When boredom strikes or you begin to feel guilty about the amount of time your children are spending online, it's time to dig out the Lego and the games ... or invest in new distractions. These off-screen activities provide easy entertainment and they will also keep those slightly sleepy brain cells firing after months of reduced schooling. They say a change is as good as a holiday after all, and we could all do with one of those.
A fast and fun word game that requires no pencil, paper or board. Very small, perfectly packaged.
Get all your counters down through the cogs on your side of the vertical board before your opponent does, on the other side. Take care though, because a wrong turn could lead to your …...“DOWNFALL”. (2 players - Age 7+)
For traditional card games like Crazy Eights, Go Fish, Old Maid, Pig and Whist, instructions will be easy to find on the internet. Great fun and brilliant for sharpening up analytical skills, concentration and memory. If you have a pack of cards with pictures, like these, you can be creative and devise a quiz.
A tricky and baffling brainteaser puzzle to wrap your mind around. Fold, loop, turn, open and close the perpetual hinge to recreate and match 56 pattern challenges.
An all-time playground favourite requiring skill and dexterity. Ten small ‘jacks’, a ball and a nice flat surface. Each player bounces the ball, picks up a number of jacks, and then catches the ball before it bounces for a second time.
A block stacking game which you have surely played. The name comes from the Swahili word kujenga, which means "to build". Without knowing it, when you play Jenga, you are learning about engineering - forces, tension, load - and how easy it is to topple a building in an earthquake. The record is 40 complete stories with two blocks into the 41st but most players are very lucky if they can get more than 30 levels before the whole thing comes crashing down. Can you get above 30? (2 -8 players - Ages 3+)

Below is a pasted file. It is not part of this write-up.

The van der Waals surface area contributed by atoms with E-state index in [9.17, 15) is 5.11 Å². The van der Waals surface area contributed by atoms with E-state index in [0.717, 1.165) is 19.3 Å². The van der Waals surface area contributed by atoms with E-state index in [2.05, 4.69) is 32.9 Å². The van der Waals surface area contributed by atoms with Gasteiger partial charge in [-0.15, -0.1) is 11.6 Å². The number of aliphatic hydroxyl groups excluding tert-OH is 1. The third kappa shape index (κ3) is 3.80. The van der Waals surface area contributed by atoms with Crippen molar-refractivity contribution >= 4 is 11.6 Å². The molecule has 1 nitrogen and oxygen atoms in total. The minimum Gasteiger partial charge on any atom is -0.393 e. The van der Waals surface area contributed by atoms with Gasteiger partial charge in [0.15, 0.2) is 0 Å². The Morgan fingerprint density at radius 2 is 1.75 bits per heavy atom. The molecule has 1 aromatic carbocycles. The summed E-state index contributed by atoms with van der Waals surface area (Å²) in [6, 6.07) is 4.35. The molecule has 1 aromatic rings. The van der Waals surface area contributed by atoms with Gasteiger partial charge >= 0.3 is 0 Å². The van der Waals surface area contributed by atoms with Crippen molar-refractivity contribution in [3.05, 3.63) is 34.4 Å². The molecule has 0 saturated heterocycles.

A science activity book that is perfect for inquisitive and creative children especially if they like to cut to scrunch, throw and discover. Provides the perfect diversion from screens. You will need scissors, sellotape and glue.
A traffic jam logic game - which, believe me, is a great challenge even if it sounds like your worst nightmare. Your goal is to escape the traffic jam and get your car out of the jam by sliding blocks around the board. This will definitely sharpen up your mind and there are four different levels of play so everyone can have a go. (1 player - Age 8+)
This was recommended to my son when he was in Year 5 by his maths teacher, Edward Matthews, co-author of Maths Fun for Cool Kids. The aim: to guide a shiny ball bearing around a challenging obstacle course with agility and skill. Players also have to focus on beating the clock. Determination and persistence are key when taking on the challenge of the Screwball Scramble course... (1-4 players - Age 5+)
Many packs exist but my personal favourites are Wonders of the World and Creatures of the Deep with the alien-like freaky goblin shark, the massive Japanese spider crab and the Megalodon. This is how I learnt that Bungle Bungle is a real place in Australia. Each card contains some numerical facts and the aim of the game is to compare the values on your card with those on the card of the other player ...and then try to trump it - ha ha! on so many levels - thereby winning your opponent's card. If you’ve never played it, you really, really should try. But choose a subject you are interested in - it will make the game more fun. (2 or more players - Age 6+)
All of the above could help your child with English, maths, history, general knowledge, engineering and logic. And if you really can't tear them away from their screens, do consider last week's blog on Quality Screen Time for the Summer Holidays.
(*Items from Amazon listed through Amazon Associates.)